How to Make Oral Presentations

Things You'll Need

  • Index cards
  • Notepad
  • Pen or pencil
  • computer

Making any type of oral presentation takes practice, confidence and knowledge about the topic you are speaking about. To learn how to make oral presentations, many people join a Toastmasters Club. This worldwide organization teaches individuals how to stand up in front of an audience, capture its attention and give a speech with confidence.


Know your topic completely and understand what you are talking about. Research as much as possible so that you can answer any questions that might be thrown at you after the speech. Write the preliminary speech out using word-processing software and printing it or handwritten on paper. Writing it out and then reading it often will make you actually remember the contents of the speech when you give it. Read it over and over again making changes as needed. Make sure you remember what you wrote because you will only be using an index card to glance at when presenting your oral presentation.

Study the speech extensively and then put the paper down. Stand up in the comfort of your room and practice your talk. Start with the introduction and repeat it over and over again to no one but yourself. Say it in various ways with a variety of intonations, body actions, motions and movements.


Rehearse your speech in front of a mirror, in front of family, friends or even in front of your dog or cat. Just getting experience with someone watching will lessen any nervous feeling when actually giving your oral presentation.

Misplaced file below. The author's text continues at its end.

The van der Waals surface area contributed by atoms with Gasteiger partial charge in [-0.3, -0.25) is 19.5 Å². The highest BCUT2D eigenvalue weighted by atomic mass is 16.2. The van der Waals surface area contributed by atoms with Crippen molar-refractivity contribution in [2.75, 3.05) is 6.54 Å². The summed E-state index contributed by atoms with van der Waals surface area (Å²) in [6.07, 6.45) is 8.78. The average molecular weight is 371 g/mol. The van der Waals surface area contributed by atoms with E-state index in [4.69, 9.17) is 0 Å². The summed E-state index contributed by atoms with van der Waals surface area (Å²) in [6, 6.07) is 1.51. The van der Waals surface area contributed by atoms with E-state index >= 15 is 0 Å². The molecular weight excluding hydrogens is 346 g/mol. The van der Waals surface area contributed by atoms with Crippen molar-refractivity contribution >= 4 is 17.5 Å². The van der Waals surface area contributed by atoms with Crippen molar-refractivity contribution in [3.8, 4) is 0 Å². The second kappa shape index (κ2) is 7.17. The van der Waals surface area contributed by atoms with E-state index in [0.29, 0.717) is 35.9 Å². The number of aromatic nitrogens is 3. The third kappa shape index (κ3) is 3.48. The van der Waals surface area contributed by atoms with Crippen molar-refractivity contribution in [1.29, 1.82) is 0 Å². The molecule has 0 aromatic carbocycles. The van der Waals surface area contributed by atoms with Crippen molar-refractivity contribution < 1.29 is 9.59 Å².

Practice the introduction and the main body of the speech. Practice while doing the dishes, while in the shower or even when making the beds.

Do not memorize the speech. Instead learn the information that is contained in the speech so you can present it instead of repeating it. Look at the audience as a whole and the people individually, making eye contact with each as you move around the room while presenting the speech. Proper body language is important, so be loose, smile and act as if you were having fun.


Be completely prepared well before the day of the speech. Continue to rehearse until the night before the actual presentation. Stop giving thought to the speech at this time and relax. Enjoy watching a movie on TV, play a computer game or read a book. Over-memorization can be counterproductive. Just prior to the time you are called to present your speech, give a fast glance at the index cards, stand up and introduce yourself and your topic. Relax and have fun.


Practice the speech while driving in the car. Change the order of the paragraphs when rehearsing so that you remember the topic no matter what order they are in. Crack a few jokes to lighten up the audience or tell a few personal stories while giving the speech. Have fun, and your audience will have fun as well. Hold an index card in your hand with notes or words jotted down in proper order. Refer to it as needed via a quick glance.

If you suddenly forget what you were going to say next, fudge it. Keep talking about something or anything, related or otherwise, until you remember what it was you were going to say.